Ex-DeKalb commissioner says ethics hearing would muddy criminal case

DeKalb County Commissioner Sharon Barnes Sutton speaks during a meeting in 2016. HYOSUB SHIN / HSHIN@AJC.COM

DeKalb County Commissioner Sharon Barnes Sutton speaks during a meeting in 2016. HYOSUB SHIN / HSHIN@AJC.COM

Former DeKalb Commissioner Sharon Barnes Sutton wants to stop a hearing by the county’s ethics board, saying it could interfere with her federal criminal case that’s set to go to trial early next year.

An attorney representing Barnes Sutton — who is currently awaiting trial on federal extortion and bribery charges — asked DeKalb Chief Superior Court Judge Asha Jackson this week to issue a temporary restraining order against the local ethics board.

The move comes after the board, which was only recently reassembled after a lengthy period of legal limbo, scheduled a Nov. 17 final hearing in a pair of years-old ethics cases against Barnes Sutton.

Those cases include a 2014 complaint accusing the former commissioner of misusing a county purchasing card, and another from 2016 accusing her of improperly accepting “in-kind memberships” to a local YMCA.

The ethics matters are not explicitly tied to Barnes Sutton’s federal criminal case, in which she is charged with taking a total of $1,000 in bribes from a subcontractor working on a county project. But attorney Dwight Thomas wrote in his new motion that they “were in fact investigated by the FBI and are part of the overall discovery provided” in the federal case.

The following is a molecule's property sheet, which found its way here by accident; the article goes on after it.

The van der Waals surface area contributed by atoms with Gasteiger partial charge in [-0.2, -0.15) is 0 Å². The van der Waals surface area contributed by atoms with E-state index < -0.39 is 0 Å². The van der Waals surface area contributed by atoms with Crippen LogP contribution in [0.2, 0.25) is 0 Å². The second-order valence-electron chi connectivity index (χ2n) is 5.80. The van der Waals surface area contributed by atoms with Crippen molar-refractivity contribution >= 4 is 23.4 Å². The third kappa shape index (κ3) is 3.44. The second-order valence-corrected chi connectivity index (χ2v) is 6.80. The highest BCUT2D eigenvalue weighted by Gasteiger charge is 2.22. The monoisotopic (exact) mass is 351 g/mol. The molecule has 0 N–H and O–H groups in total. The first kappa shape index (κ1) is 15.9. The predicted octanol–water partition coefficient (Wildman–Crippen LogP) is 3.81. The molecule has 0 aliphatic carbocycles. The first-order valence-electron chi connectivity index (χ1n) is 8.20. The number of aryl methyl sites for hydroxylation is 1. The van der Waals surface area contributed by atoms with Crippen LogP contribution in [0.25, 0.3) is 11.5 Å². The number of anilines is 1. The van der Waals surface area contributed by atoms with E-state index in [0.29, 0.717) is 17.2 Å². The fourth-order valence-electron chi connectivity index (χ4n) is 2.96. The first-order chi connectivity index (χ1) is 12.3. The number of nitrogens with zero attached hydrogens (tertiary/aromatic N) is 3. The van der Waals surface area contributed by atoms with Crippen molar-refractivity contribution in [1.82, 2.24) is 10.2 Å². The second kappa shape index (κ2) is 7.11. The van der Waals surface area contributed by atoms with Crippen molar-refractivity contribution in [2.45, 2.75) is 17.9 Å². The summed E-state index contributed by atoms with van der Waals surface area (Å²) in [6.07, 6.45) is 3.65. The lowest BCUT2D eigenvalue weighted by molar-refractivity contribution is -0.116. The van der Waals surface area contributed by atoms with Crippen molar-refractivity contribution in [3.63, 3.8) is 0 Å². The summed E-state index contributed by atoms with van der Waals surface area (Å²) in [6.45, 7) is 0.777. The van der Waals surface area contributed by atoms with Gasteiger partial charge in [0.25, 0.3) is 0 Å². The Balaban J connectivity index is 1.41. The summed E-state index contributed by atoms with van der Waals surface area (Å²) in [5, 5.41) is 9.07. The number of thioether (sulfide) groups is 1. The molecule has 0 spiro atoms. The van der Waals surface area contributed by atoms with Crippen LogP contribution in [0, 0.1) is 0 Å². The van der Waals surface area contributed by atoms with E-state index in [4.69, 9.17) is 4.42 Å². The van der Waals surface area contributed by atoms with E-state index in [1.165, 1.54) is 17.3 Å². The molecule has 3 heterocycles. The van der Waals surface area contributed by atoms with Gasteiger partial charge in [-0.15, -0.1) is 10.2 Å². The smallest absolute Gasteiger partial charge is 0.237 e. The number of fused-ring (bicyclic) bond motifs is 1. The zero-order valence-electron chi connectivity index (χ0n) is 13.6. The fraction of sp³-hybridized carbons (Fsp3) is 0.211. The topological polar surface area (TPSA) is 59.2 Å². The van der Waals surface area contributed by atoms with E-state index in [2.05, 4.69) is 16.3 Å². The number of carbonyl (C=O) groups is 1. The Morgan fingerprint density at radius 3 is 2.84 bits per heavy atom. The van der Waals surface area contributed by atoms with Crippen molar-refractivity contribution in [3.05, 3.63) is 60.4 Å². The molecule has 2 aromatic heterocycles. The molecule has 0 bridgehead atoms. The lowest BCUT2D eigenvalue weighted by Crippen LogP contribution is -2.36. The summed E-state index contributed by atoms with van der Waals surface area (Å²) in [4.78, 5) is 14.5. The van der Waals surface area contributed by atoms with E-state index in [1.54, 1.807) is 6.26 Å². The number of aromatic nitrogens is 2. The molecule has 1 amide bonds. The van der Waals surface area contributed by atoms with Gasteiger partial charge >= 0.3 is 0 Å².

Thomas wrote that, if Barnes Sutton testified or produced evidence in front of the ethics board, she would compromise her Fifth Amendment right against self-incrimination in federal court.

Thomas cited a statute that says federal prosecutors could be allowed to use “evidence of any other crime, wrong or act” to establish “proof of motive, opportunity, intent” or other similar factors in the criminal case.

That case was originally scheduled for trial in the U.S. District Court in Atlanta in Feb. 2020, but was pushed back a few months as the former commissioner sought a new court-appointed attorney. (Thomas is not representing Barnes Sutton in the federal case.)

Then COVID-19 hit, wreaking havoc on the court system and forcing the trial to be reset several more times.

It’s currently scheduled to begin on Feb. 22, 2022.

Thomas’ new motion, which could be discussed in DeKalb Superior Court next week, asks that the ethics board be ordered to stand down until the federal trial is complete.

But it’s also part of a broader, years-long fight against the board itself.

The lawsuit in which Thomas filed his recent motion is the same one that led to a 2018 Georgia Supreme Court ruling deeming unconstitutional the use of private entities to appoint some ethics board members.

The board — which has the power to issue censures, reprimands and fines against county employees and elected officials — subsequently remained dormant for more than two years. It was only revived earlier this year, after DeKalb voters approved a Nov. 2020 referendum that tweaked the appointment process and made other changes to county ethics laws.

Even now, Thomas has outstanding motions asking Judge Jackson to disband the ethics board yet again — or at least prohibit it from pursuing complaints that were brought under its previous iterations.